Celebrity photographer John Stoddart, who had previously worked with Brosnan for a Brioni photoshoot, took many photos of the new 007 and his trusty sidearm next to his girls Famke Janssen and Izabella Scorupco, who played femme fatale Xenia Onatopp and the innocent Natalya Simonova, respectively. Many of these images were also used in trade advertisements promoting the film on magazines or newspapers, showing Bond holding his famous gun and the girls around him in many positions.
In a recent interview with The GoldenEye Dossier, the photographer recalled that the challenge of working with a new Bond was "far too exciting" and that his directive for the session was, simply, "Bond, girls and guns".
The theatrical poster for 'GoldenEye' featured Brosnan with his girls. Below the main cast, a red 007 logo was surrounded by explosions and scenes of the film: Bond's new car BMW Z3, satellites, a Cessna plane on fire and about to crash and - prominently - the image of 007 running on a commando outfit, all of it beautifully contrasting with a black background in a composite of publicity stills taken by Terry O'Neill, John Stoddart and Keith Hamshere.
The European version, also distributed to international markets, reused the shot of Brosnan with his silenced Walther PPK by her side, taken by Terry O'Neill, while the headshots of Izabella Scorupco and Famke Janssen were taken by John Stoddart. The collage seen at the bottom of the poster was made of film stills taken by long time Bond photographer Keith Hamshere.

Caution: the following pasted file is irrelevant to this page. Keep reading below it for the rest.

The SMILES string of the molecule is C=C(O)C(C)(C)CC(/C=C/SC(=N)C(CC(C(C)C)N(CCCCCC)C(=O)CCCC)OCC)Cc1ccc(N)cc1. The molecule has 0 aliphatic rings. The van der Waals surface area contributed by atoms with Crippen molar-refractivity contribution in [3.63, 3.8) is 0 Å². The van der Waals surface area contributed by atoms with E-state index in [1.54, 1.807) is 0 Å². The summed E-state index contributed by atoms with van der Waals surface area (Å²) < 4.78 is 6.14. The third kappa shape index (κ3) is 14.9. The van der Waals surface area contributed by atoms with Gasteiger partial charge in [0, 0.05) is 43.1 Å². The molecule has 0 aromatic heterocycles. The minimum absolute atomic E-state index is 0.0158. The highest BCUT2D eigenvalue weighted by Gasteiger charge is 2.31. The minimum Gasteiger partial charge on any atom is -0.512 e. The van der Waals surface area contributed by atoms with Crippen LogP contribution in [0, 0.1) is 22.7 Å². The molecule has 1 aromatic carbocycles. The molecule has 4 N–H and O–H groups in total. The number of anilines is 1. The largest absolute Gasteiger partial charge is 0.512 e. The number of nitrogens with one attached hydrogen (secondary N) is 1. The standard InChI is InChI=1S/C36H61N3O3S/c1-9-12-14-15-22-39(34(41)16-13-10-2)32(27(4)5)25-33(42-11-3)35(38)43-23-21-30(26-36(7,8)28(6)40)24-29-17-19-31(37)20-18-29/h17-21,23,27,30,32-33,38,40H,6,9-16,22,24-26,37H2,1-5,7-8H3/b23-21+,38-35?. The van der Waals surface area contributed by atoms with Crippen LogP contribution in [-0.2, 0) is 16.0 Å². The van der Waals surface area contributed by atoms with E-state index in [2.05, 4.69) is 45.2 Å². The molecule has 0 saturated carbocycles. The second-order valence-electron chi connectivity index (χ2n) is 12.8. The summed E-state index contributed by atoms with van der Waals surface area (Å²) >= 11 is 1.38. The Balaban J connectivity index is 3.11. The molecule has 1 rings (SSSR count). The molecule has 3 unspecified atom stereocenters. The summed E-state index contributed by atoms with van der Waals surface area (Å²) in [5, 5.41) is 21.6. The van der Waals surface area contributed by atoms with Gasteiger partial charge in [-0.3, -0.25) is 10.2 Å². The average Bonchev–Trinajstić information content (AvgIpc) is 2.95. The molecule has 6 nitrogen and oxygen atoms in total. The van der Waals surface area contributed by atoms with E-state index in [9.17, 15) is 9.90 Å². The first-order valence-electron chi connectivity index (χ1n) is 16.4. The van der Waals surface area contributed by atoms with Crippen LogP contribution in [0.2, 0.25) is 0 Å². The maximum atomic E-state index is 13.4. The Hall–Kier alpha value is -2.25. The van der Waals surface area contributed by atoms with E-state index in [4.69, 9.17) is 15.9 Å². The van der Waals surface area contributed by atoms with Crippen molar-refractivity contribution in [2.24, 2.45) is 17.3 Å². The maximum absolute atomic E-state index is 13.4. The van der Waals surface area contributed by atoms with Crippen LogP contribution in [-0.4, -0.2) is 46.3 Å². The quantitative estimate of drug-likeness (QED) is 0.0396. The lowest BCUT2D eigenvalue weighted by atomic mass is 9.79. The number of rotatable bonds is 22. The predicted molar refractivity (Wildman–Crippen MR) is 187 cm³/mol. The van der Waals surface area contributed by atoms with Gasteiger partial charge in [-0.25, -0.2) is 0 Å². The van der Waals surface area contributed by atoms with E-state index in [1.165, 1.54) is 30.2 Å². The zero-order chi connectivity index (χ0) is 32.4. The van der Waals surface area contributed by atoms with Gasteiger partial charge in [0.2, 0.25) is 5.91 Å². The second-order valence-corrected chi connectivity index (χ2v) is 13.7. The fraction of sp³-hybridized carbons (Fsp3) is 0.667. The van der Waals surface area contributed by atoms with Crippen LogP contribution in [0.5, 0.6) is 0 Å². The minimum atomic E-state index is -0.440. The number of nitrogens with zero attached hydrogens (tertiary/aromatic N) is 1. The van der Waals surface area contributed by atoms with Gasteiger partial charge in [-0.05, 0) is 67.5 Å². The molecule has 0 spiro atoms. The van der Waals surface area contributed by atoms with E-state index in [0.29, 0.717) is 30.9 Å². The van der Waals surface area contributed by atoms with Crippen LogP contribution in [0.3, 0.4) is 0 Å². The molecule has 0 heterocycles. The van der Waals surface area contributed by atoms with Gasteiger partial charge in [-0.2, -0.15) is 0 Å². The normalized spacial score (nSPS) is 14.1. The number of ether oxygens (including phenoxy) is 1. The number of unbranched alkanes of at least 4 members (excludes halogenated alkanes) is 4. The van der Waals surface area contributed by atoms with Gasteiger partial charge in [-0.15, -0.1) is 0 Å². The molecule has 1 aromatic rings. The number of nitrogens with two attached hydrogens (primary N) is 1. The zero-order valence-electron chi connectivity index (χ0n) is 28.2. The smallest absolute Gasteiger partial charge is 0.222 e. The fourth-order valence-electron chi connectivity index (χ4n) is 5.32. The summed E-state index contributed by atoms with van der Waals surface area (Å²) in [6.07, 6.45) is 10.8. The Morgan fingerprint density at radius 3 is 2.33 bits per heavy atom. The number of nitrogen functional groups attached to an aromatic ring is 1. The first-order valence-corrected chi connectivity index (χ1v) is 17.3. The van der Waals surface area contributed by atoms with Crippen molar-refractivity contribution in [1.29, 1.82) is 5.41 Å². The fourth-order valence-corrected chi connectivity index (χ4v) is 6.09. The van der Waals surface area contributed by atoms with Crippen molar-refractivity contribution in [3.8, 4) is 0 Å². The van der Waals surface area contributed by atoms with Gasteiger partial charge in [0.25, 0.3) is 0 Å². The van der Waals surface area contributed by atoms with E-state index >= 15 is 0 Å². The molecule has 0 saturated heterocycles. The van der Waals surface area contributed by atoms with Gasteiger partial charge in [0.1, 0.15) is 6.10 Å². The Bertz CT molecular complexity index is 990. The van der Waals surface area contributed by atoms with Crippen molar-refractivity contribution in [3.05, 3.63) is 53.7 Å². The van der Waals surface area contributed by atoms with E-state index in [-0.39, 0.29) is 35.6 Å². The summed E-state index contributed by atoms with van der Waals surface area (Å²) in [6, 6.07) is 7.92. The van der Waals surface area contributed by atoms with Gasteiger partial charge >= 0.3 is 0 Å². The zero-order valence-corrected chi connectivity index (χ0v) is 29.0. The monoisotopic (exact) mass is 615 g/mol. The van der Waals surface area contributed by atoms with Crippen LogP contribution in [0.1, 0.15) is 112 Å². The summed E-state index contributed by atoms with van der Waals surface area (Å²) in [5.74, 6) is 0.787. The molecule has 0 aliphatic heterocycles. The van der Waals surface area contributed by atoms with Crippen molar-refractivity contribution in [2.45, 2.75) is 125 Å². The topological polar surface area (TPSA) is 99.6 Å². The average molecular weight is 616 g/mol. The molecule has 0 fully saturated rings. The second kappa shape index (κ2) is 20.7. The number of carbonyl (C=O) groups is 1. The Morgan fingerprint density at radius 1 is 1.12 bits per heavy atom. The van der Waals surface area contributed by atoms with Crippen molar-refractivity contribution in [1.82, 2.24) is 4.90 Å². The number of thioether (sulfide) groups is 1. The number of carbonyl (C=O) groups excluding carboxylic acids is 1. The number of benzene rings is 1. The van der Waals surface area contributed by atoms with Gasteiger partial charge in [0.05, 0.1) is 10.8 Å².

An alternate version of the same poster was released on the US market: the three principal figures were given a golden hue, and Terry O'Neill's shot of Brosnan was replaced by another one by John Stoddart, featuring Bond aiming with his Walther handgun.
Both posters used the same tagline: "No limits. No Fears. No substitutes." A fascinating approach showing us James Bond could stand tall in a new era, and reminding the moviegoers he was not a hero of yesterday, but a hero of the present time.
In Japan, where Bond posters had also original and distinguished artwork, 'GoldenEye' also excelled by offering a composite that mixed elements of the international teaser and theatrical poster designs, with Brosnan's image by Terry O'Neill and two Keith Hamshere stills of the leading ladies. Two versions for the Nipponese market were produced, with very slight differences: one of them offered Bond's BMW Z3 on the bottom collage while the other one featured Xenia's Ferrari 355. The shots of Xenia and Natalya were different on each version.
The 'GoldenEye' campaign set the style for the following Brosnan films: many characters featured (the hero, the girls, the villains), most of the action scenes and chases and very colorful and eye catching, a trend that was considerably put aside in the Daniel Craig films starting with 'Casino Royale' in 2006, with very little of the characters and the film plot was seen in the designs, and the palette used was close to monochromatic or with very few shades of color.
As much as the decades can change and the movie posters become everyday more minimalistic, the artwork for the 1995 film will always remain among the fans favorites and will always stand out in any poster gallery. Just like the film itself, it clearly represented an era where action movies were meant to provide the audience a thrilling ride that would start way before they got into the theatre.
The poster campaign truly characterized 'GoldenEye' as a part of the 1990s, a part of the action genre and, most important, a part of the James Bond movie series - a James Bond that was also coming back to life in a financial and artistic way.